My hon. Friend the Member for Harrow, East (Mr. Dykes) may disagree, but I have met such people in factories and I can assure him that their attitudes are changing. I am sure that even my hon. Friend will accept that there has been a dramatic change in public attitudes.
I do not suggest that it is possible for the policy of the Government or Parliament to change completely, but the enormous burdens that this country has to accept justify our at least thinking "Would it not be in our best interests to have a different relationship other than full membership, which would not involve the CAP and which might give us some freedom in our trading policies?"
It will not help for us to accuse each other of obsession and blindness. There are enormous problems to which no one appears to be proposing solutions. Our country, at a serious time of high unemployment and low activity, is losing a great deal.
Before people say that we should not talk about our membership of the EEC, because it is a closed matter, they should give us some indication of how they propose to solve the problems. One of the big problems is the CAP. The hon. Member for Inverness asked how the Government thought that they would solve that problem. I find on my return to the House that everyone is saying that we need fundamental changes in the CAP. I have even heard my hon. Friend the Member for Harrow, East, saying that. But no one gives the slightest indication, except with a broad brush, about how that change should be achieved.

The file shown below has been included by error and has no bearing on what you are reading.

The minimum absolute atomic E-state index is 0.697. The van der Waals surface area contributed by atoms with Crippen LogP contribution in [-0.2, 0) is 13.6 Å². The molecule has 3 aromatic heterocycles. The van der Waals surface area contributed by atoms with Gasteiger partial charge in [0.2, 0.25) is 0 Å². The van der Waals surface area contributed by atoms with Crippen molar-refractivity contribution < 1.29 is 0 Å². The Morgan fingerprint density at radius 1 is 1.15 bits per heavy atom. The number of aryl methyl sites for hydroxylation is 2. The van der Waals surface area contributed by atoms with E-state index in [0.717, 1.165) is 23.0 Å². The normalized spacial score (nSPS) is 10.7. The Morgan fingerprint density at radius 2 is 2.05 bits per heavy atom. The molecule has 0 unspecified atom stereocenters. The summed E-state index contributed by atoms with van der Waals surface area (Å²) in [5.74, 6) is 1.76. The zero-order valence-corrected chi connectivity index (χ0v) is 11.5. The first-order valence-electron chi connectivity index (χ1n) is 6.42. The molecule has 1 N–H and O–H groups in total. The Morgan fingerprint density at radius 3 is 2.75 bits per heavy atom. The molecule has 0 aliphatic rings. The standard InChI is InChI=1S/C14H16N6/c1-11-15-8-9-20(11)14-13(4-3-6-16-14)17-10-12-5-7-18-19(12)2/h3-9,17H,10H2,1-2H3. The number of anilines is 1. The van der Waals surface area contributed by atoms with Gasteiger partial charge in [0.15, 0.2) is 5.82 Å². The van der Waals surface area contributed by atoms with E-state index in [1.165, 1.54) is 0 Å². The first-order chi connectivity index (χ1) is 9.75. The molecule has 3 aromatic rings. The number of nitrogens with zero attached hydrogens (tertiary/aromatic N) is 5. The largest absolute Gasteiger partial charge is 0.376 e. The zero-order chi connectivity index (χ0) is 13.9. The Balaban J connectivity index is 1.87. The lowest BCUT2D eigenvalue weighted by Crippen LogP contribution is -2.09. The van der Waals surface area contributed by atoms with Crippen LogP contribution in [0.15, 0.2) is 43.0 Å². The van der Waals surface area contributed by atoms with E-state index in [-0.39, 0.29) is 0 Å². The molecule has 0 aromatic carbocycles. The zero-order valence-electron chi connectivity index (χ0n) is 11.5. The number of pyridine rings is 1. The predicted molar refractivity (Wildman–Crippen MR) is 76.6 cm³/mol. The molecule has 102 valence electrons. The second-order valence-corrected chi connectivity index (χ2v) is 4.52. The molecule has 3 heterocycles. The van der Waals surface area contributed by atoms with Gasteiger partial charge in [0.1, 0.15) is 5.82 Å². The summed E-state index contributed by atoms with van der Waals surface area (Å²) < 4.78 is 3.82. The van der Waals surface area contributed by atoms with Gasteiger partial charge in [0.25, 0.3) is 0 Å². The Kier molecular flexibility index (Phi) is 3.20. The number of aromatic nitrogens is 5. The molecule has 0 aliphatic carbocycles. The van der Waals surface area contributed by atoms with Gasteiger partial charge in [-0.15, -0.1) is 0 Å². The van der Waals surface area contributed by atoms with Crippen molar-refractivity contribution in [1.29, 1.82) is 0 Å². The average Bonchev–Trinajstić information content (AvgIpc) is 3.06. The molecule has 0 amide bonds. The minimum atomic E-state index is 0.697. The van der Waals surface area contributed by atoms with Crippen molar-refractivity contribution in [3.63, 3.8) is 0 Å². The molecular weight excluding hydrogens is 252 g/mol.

The basic problems are that production is high and increasing, consumption is static and we have substantial surpluses and high prices. How are those problems to be solved? Will it be by restricting production? The pooor old Commission, which has an impossible job dealing with surpluses, tried to restrict the production of sugar. We know what happened to that. Are we to try constant prices? There is no indication that constant prices reduce production. Indeed, in some cases they increase it. It would also be difficult for the Commission to provide for frozen prices for a considerable period. It is possible that there may be no solution to the problems and that the only real answer will be for each member State to take responsibility for its own agriculture.
After a year away, I believe that there is a real change of attitude in the House of Commons, in British industry and certainly among the population of Great Britain. A crisis lies ahead in the EEC. The Community faces a financial crisis because the cash will run out. I believe that it is time, in the interests of the United Kingdom, that we started to think seriously about what our rightful relationship with the EEC should be. It might perhaps be the one that I would wish. That would mean a relationship involving us in co-operation with Europe where our interests are in common. We should act as separate States in matters such as agriculture, where we can best look after our own problems in our own way.